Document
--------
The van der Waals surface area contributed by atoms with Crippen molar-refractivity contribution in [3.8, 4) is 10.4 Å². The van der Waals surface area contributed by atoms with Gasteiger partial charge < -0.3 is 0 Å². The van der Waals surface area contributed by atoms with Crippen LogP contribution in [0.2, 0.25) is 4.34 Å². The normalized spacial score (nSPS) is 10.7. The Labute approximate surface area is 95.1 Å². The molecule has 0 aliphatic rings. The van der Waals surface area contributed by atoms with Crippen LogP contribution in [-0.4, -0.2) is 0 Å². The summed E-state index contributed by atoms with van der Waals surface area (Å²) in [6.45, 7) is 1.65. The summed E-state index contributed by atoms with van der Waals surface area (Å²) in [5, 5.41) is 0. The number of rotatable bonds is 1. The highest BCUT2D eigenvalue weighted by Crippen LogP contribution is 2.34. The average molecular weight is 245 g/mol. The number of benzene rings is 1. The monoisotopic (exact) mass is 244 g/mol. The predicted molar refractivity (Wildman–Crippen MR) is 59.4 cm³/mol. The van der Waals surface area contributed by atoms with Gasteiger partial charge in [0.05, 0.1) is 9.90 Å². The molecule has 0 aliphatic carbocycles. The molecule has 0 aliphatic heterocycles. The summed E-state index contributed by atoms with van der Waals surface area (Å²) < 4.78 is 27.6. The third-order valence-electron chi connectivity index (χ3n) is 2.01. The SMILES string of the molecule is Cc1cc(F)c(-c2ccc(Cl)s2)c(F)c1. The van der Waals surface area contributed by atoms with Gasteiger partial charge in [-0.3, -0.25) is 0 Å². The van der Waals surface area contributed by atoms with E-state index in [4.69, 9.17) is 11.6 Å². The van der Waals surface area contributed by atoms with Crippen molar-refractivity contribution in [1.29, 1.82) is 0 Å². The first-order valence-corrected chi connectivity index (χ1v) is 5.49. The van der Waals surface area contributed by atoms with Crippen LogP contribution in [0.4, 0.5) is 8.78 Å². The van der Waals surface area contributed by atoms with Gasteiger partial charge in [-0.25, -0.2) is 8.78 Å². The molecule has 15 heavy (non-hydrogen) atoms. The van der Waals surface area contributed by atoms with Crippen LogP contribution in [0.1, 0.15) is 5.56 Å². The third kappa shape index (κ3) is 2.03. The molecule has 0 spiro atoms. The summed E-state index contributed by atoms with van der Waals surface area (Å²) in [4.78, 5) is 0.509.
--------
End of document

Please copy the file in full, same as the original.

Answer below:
The van der Waals surface area contributed by atoms with Crippen molar-refractivity contribution in [3.8, 4) is 10.4 Å². The van der Waals surface area contributed by atoms with Gasteiger partial charge < -0.3 is 0 Å². The van der Waals surface area contributed by atoms with Crippen LogP contribution in [0.2, 0.25) is 4.34 Å². The normalized spacial score (nSPS) is 10.7. The Labute approximate surface area is 95.1 Å². The molecule has 0 aliphatic rings. The van der Waals surface area contributed by atoms with Crippen LogP contribution in [-0.4, -0.2) is 0 Å². The summed E-state index contributed by atoms with van der Waals surface area (Å²) in [6.45, 7) is 1.65. The summed E-state index contributed by atoms with van der Waals surface area (Å²) in [5, 5.41) is 0. The number of rotatable bonds is 1. The highest BCUT2D eigenvalue weighted by Crippen LogP contribution is 2.34. The average molecular weight is 245 g/mol. The number of benzene rings is 1. The monoisotopic (exact) mass is 244 g/mol. The predicted molar refractivity (Wildman–Crippen MR) is 59.4 cm³/mol. The van der Waals surface area contributed by atoms with Gasteiger partial charge in [0.05, 0.1) is 9.90 Å². The molecule has 0 aliphatic carbocycles. The molecule has 0 aliphatic heterocycles. The summed E-state index contributed by atoms with van der Waals surface area (Å²) < 4.78 is 27.6. The third-order valence-electron chi connectivity index (χ3n) is 2.01. The SMILES string of the molecule is Cc1cc(F)c(-c2ccc(Cl)s2)c(F)c1. The van der Waals surface area contributed by atoms with Gasteiger partial charge in [-0.3, -0.25) is 0 Å². The van der Waals surface area contributed by atoms with E-state index in [4.69, 9.17) is 11.6 Å². The van der Waals surface area contributed by atoms with Crippen molar-refractivity contribution in [1.29, 1.82) is 0 Å². The first-order valence-corrected chi connectivity index (χ1v) is 5.49. The van der Waals surface area contributed by atoms with Crippen LogP contribution in [0.4, 0.5) is 8.78 Å². The van der Waals surface area contributed by atoms with Gasteiger partial charge in [-0.25, -0.2) is 8.78 Å². The molecule has 15 heavy (non-hydrogen) atoms. The van der Waals surface area contributed by atoms with Crippen LogP contribution in [0.1, 0.15) is 5.56 Å². The third kappa shape index (κ3) is 2.03. The molecule has 0 spiro atoms. The summed E-state index contributed by atoms with van der Waals surface area (Å²) in [4.78, 5) is 0.509.